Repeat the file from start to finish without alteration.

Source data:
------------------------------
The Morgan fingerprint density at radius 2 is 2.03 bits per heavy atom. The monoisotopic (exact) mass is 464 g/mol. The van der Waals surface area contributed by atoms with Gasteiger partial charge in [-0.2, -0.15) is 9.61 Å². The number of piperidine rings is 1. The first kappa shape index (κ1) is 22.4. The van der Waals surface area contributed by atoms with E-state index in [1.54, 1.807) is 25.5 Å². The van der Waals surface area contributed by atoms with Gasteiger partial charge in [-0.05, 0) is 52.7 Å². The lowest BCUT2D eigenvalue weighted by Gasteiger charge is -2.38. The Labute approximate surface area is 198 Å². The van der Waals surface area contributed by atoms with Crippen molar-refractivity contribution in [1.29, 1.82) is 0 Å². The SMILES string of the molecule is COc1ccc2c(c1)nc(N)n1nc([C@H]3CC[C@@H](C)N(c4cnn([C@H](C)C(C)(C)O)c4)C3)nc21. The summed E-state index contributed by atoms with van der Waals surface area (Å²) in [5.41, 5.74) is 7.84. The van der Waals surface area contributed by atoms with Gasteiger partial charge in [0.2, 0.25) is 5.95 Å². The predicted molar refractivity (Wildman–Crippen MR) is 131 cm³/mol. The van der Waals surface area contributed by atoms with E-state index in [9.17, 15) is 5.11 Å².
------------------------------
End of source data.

The Morgan fingerprint density at radius 2 is 2.03 bits per heavy atom. The monoisotopic (exact) mass is 464 g/mol. The van der Waals surface area contributed by atoms with Gasteiger partial charge in [-0.2, -0.15) is 9.61 Å². The number of piperidine rings is 1. The first kappa shape index (κ1) is 22.4. The van der Waals surface area contributed by atoms with E-state index in [1.54, 1.807) is 25.5 Å². The van der Waals surface area contributed by atoms with Gasteiger partial charge in [-0.05, 0) is 52.7 Å². The lowest BCUT2D eigenvalue weighted by Gasteiger charge is -2.38. The Labute approximate surface area is 198 Å². The van der Waals surface area contributed by atoms with Crippen molar-refractivity contribution in [1.29, 1.82) is 0 Å². The SMILES string of the molecule is COc1ccc2c(c1)nc(N)n1nc([C@H]3CC[C@@H](C)N(c4cnn([C@H](C)C(C)(C)O)c4)C3)nc21. The summed E-state index contributed by atoms with van der Waals surface area (Å²) in [5.41, 5.74) is 7.84. The van der Waals surface area contributed by atoms with Gasteiger partial charge in [0.2, 0.25) is 5.95 Å². The predicted molar refractivity (Wildman–Crippen MR) is 131 cm³/mol. The van der Waals surface area contributed by atoms with E-state index in [9.17, 15) is 5.11 Å².